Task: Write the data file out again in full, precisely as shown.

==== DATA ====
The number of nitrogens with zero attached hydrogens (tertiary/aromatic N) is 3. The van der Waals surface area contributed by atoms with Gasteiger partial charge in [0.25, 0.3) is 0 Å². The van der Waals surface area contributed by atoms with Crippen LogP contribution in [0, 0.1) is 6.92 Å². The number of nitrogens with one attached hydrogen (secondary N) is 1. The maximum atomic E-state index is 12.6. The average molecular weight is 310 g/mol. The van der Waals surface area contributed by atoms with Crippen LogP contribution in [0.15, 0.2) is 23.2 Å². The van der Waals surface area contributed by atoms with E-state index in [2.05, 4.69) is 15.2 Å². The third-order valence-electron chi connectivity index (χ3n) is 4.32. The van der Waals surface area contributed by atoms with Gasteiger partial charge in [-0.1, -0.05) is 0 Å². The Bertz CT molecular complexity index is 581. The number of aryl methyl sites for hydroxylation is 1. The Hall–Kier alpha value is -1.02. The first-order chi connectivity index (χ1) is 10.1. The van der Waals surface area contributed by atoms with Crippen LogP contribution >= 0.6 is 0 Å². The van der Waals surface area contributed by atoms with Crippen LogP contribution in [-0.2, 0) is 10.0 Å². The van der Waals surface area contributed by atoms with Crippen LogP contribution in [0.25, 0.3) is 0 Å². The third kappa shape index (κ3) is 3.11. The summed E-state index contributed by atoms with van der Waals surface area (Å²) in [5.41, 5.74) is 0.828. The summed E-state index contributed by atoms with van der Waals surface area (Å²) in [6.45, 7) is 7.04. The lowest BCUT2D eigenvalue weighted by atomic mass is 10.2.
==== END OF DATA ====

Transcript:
The number of nitrogens with zero attached hydrogens (tertiary/aromatic N) is 3. The van der Waals surface area contributed by atoms with Gasteiger partial charge in [0.25, 0.3) is 0 Å². The van der Waals surface area contributed by atoms with Crippen LogP contribution in [0, 0.1) is 6.92 Å². The number of nitrogens with one attached hydrogen (secondary N) is 1. The maximum atomic E-state index is 12.6. The average molecular weight is 310 g/mol. The van der Waals surface area contributed by atoms with Crippen LogP contribution in [0.15, 0.2) is 23.2 Å². The van der Waals surface area contributed by atoms with E-state index in [2.05, 4.69) is 15.2 Å². The third-order valence-electron chi connectivity index (χ3n) is 4.32. The van der Waals surface area contributed by atoms with Gasteiger partial charge in [-0.1, -0.05) is 0 Å². The Bertz CT molecular complexity index is 581. The number of aryl methyl sites for hydroxylation is 1. The Hall–Kier alpha value is -1.02. The first-order chi connectivity index (χ1) is 10.1. The van der Waals surface area contributed by atoms with Crippen LogP contribution >= 0.6 is 0 Å². The van der Waals surface area contributed by atoms with Crippen LogP contribution in [-0.2, 0) is 10.0 Å². The van der Waals surface area contributed by atoms with Crippen LogP contribution in [0.25, 0.3) is 0 Å². The third kappa shape index (κ3) is 3.11. The summed E-state index contributed by atoms with van der Waals surface area (Å²) in [5.41, 5.74) is 0.828. The summed E-state index contributed by atoms with van der Waals surface area (Å²) in [6.45, 7) is 7.04. The lowest BCUT2D eigenvalue weighted by atomic mass is 10.2.